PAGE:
I tend to avoid stocks with sky-high dividend yields when hunting for passive income. It’s usually an indication that something isn’t right.
Perhaps a company is trading poorly and the outlook is bleak. This may lead the share price to drop, pushing the yield up. If the latter looks too good to be true, it usually is.
Every so often however, I’m willing to make an exception.
At just over 9%, at the time of writing, financial services giant Legal & General (LSE: LGEN) currently boasts one of the highest dividend yields in the FTSE 100. In fact, my research suggests only four top-tier companies pay more.
Why so high? Well, the blue-chip’s share price has indeed been on the slide. Year-to-date, it’s down by 10%. That’s not disastrous in the grand scheme of things, but I suspect those already invested aren’t exactly happy about it.
As far as I can tell however, this drop has little to do with L&G and more to do with the cyclical nature of the sector it operates in.
You probably don’t need me to tell you that (most) economies around the world are struggling right now. As a result, many UK stocks, particularly those with any association with finance, aren’t in demand. Banks, asset managers, insurers — all of them are on the naughty step.
But that’s potentially great news for long-term focused dividend investors.
There are a few things I particularly like about Legal & General from a passive income perspective. For one, it’s got a superb record of increasing the amount it pays out to holders on an annual basis. This year’s no exception with a 5% uplift expected by analysts.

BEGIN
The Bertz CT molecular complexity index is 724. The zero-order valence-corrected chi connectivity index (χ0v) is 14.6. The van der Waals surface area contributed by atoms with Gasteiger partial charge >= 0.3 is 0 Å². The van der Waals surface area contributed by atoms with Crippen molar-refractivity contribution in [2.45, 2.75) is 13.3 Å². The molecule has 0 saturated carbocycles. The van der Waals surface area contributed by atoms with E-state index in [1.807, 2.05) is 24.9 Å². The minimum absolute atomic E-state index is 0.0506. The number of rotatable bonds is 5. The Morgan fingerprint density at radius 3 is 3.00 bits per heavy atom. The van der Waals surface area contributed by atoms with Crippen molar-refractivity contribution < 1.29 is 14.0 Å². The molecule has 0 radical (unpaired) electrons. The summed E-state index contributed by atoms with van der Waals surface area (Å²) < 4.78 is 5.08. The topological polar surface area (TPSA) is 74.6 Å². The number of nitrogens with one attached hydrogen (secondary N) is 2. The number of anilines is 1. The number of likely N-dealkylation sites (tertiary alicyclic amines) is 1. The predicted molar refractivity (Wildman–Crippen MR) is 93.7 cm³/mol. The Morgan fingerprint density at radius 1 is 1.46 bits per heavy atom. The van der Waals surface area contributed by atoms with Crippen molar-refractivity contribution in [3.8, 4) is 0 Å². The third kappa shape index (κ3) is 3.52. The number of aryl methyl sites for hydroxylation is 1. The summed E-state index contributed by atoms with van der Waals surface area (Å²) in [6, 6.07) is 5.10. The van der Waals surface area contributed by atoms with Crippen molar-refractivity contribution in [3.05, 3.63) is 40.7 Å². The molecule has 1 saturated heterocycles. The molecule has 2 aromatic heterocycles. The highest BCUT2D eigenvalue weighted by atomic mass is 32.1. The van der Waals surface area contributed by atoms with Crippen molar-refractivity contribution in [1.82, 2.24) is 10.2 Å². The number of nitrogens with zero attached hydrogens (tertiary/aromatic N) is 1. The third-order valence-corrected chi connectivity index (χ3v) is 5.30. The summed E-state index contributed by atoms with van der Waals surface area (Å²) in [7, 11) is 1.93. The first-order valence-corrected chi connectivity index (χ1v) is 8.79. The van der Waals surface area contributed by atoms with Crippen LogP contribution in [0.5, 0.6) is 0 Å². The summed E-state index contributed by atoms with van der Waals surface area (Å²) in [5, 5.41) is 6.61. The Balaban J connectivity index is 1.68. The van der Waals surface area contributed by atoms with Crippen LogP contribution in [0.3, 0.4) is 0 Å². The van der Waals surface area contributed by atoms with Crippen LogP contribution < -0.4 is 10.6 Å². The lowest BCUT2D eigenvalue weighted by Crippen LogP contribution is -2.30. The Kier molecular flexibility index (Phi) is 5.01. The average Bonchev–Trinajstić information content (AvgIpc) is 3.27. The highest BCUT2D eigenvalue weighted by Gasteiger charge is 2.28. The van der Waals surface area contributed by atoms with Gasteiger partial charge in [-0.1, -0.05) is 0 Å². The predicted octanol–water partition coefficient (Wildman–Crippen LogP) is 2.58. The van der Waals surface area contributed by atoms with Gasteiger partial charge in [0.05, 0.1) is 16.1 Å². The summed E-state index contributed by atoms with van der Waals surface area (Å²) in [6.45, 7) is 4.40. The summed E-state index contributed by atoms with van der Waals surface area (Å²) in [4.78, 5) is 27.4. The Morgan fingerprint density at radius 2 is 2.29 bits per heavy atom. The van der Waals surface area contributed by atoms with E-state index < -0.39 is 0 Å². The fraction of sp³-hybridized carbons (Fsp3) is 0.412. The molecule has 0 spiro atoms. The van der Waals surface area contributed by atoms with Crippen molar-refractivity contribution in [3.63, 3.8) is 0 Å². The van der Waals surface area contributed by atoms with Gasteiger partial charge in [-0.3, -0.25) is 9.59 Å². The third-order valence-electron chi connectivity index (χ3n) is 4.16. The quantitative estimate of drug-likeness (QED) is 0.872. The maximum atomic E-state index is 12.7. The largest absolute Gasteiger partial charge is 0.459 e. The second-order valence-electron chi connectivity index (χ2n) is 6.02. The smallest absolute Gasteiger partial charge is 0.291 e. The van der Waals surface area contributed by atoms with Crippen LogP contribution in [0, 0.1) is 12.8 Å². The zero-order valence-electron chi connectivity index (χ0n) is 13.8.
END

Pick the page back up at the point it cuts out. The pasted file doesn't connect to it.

It also boasts attractive growth prospects. As populations age, more of us will be looking to get our retirement plans in order. Being the UK market leader in this space, L&G stands to benefit. That should bode well for the dividend stream going forward.
A word of warning
This isn’t to say that L&G is a ‘no-brainer’ buy. No income from the stock market is ever completely guaranteed. Indeed, there’s a chance the company may need to dip into its reserves to completely cover payouts before long if this bout of bearishness in the global economy continues.
As always, diversifying my portfolio and holding a group of dividend-paying stocks rather than just one or two feels sensible.
But would L&G make the cut? Based on my bullish points above, I think it would.
So let’s do the sums.
£100 in monthly passive income
To generate the equivalent of £100 in monthly passive income now, I’d need to invest roughly £13,500 for 6,000 shares today. That’s clearly not practical for most people (including me).
If I put £100 in the stock every month for eight years and reinvested all the income I received however, I’d be close to that amount. I could then sit back and actually enjoy those dividends.
Granted, this does assume the share price and yield stay where they are. In reality, both will move around. That said, this does give some indication of what I could receive if I built up a position over time.
As always, the best decision anyone can make when it comes to investing is just to get started.